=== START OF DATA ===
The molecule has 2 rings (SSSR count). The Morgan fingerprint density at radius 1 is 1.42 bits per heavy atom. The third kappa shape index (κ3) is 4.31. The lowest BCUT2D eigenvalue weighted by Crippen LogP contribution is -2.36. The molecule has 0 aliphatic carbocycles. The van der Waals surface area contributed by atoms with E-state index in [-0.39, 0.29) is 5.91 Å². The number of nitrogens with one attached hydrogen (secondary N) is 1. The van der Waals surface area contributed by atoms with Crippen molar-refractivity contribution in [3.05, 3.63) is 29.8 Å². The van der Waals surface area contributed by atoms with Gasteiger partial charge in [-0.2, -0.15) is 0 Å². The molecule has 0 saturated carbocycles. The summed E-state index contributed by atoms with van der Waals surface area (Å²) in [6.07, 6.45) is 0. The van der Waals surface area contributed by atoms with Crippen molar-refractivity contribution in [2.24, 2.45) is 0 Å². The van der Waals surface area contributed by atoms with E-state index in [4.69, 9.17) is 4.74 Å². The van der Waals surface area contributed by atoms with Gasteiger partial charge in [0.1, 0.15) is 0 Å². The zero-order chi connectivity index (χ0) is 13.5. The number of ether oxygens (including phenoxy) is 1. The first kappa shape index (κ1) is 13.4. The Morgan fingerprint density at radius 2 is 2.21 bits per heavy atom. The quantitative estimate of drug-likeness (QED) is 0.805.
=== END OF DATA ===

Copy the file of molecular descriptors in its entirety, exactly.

The molecule has 2 rings (SSSR count). The Morgan fingerprint density at radius 1 is 1.42 bits per heavy atom. The third kappa shape index (κ3) is 4.31. The lowest BCUT2D eigenvalue weighted by Crippen LogP contribution is -2.36. The molecule has 0 aliphatic carbocycles. The van der Waals surface area contributed by atoms with E-state index in [-0.39, 0.29) is 5.91 Å². The number of nitrogens with one attached hydrogen (secondary N) is 1. The van der Waals surface area contributed by atoms with Crippen molar-refractivity contribution in [3.05, 3.63) is 29.8 Å². The van der Waals surface area contributed by atoms with Gasteiger partial charge in [-0.2, -0.15) is 0 Å². The molecule has 0 saturated carbocycles. The summed E-state index contributed by atoms with van der Waals surface area (Å²) in [6.07, 6.45) is 0. The van der Waals surface area contributed by atoms with Crippen molar-refractivity contribution in [2.24, 2.45) is 0 Å². The van der Waals surface area contributed by atoms with E-state index in [4.69, 9.17) is 4.74 Å². The van der Waals surface area contributed by atoms with Gasteiger partial charge in [0.1, 0.15) is 0 Å². The zero-order chi connectivity index (χ0) is 13.5. The number of ether oxygens (including phenoxy) is 1. The first kappa shape index (κ1) is 13.4. The Morgan fingerprint density at radius 2 is 2.21 bits per heavy atom. The quantitative estimate of drug-likeness (QED) is 0.805.